A centrally planned market just doesn't work, because how can a "planner" determine the "fair" wage, "fair" price, or "fair" interest rate? You can't make people want what they don't want. It's not supply that runs the engine (which is what you seem to be arguing), but demand. I can make bottles of cockroach salsa by the millions, but if nobody wants them...

But people want milk and eggs and MP3 players - and if I want to make money, I had better make what they want.

The freer an economy is, the more prosperous it is. The more "planned" it is, the more disastrous the results. The USSR went from "superpower" to third world country in a matter of decades. Its collapse was entirely economic.

Free markets are simply the best way to determine price and stimulate businesses to get into markets in which there is demand. Soviet warehouses full of unsold black shoes, as well as the feeding frenzy of Tickle Me Elmo at Christmastime are examples of how demand can't be predicted.

If we don't have the federal government "regulating" the price of Tickle Me Elmo, we shouldn't have them "regulate" Wall Street, or CEO salaries, or the amount you can buy or sell stock.

Government needs to get out of the way. We need a separation of the economy and the state. According to the Constitution, the only economic responsibility the federal government has is to ensure the value of the dollar doesn't change - and they're actually doing the opposite!

Just my two cents (which are today worth about .014 cents thanks to the unconstitutional manipulation of the Federal Reserve).

Past Elder said...

I'm not for the bailout, for starters. BTW, interesting that the media increasingly is calling it "rescue" rather than "bailout". Now who decided that? Control of language is a big deal. Rescue sells a lot better than bailout -- why would oppose a "rescue", whereas a "bailout" connotes some fault with who is needing to be bailed out. IOW the bailout only becomes a rescue if you believe the bailout will indeed be a rescue, and the belief is built into the term.

An example -- rates do not fluctuate, creep up, or creep down. Rates themselves don't so anything. They move where they move because someone sets them there. "Free market" rhetoric ignores this entirely, as if the market had a life of its own.

So with the price of money, so with the price of everything else. At least the most serious of the objections to the bailout is that nobody knows the price of the mortgage backed securities Treasury will now be able to buy, which is both a lot of how we got here and a lot of why the bailout is a bad idea.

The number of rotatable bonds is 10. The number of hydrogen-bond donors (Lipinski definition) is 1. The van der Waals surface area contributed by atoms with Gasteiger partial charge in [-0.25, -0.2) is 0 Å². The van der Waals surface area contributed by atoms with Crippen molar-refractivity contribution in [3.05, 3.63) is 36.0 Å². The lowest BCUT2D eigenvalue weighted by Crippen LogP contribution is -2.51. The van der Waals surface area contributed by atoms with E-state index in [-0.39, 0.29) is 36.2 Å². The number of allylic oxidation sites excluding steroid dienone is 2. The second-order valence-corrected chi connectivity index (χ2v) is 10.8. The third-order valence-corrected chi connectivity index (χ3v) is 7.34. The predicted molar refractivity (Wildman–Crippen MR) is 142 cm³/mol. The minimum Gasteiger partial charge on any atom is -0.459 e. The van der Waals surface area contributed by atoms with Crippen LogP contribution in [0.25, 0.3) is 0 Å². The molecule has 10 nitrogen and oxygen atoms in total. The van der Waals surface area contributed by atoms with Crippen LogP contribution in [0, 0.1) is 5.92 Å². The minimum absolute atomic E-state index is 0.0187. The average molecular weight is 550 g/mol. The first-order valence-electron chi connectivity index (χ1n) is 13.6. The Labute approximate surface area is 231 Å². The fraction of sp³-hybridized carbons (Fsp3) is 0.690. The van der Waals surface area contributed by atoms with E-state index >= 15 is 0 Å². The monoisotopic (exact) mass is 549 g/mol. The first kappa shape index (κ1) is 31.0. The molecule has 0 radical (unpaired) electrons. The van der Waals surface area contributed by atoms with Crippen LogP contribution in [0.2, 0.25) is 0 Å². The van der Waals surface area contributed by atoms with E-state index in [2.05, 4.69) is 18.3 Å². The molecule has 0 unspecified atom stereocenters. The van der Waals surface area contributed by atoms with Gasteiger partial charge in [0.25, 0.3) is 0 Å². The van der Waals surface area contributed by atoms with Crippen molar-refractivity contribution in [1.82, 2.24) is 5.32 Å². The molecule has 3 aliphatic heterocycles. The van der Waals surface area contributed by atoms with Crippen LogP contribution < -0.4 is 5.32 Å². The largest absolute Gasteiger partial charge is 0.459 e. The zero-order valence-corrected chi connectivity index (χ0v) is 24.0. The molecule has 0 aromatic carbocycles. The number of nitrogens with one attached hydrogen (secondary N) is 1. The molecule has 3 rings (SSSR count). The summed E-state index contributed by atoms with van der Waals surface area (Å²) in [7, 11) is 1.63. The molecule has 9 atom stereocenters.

But it makes sense that you don't "follow my argument". I don't have one. By that I mean, there is no economic system for which I am arguing, IOW I think centrally planned economics and free market economic are both ideas that don't really work, and that all economic theories ignore one basic fact -- original sin. The economic problems of Man are not economic problems.

That's my message, as Pastor Scott (which is now Melissa rather than Gene, she easier to behold but he far more entertaining and he played Blues on his broadcasts) says. We do seem to agree on the value of Emeril though.

Past Elder said...

God bless me sideways, I almost forgot -- wasn't it Clinton and the Democrats in the 90s who were pushing for loans to the less creditworthy to "make housing more affordable"? They seem to be getting a free pass on this mess.

Anastasia Theodoridis said...

It's Marxism when you seize the means of production

The means of production have already abeen removed from us. They've been moved to other countries. Like China - a Communist state.

Father Hollywood said...

Dear PE:

You have a very good memory. Here's a recap from the British press.

Past Elder said...

The means of production have been moved to other countries not by socialism but by the thoroughly capitalist practice called outsourcing.

Why pay $8/hr to a guy who barely if at all gets by on it when you can pay $8/day to a guy who thinks it's a bloody fortune? It's just "good business"! Holding down costs, keeping the price competitive and all.

Anastasia Theodoridis said...

So it's still the same effect. It means the ironic effect of Capitalism when it allows greed and exploitation to run wild is - Communism.

The free market is a trusty horse, but like any horse, it has to be bridled and guided some.

Past Elder said...

The Chinese government buys our debt like crazy. What's Communist about that?

"Has to be bridled and guided" implies an agent. Bridled and guided by whom?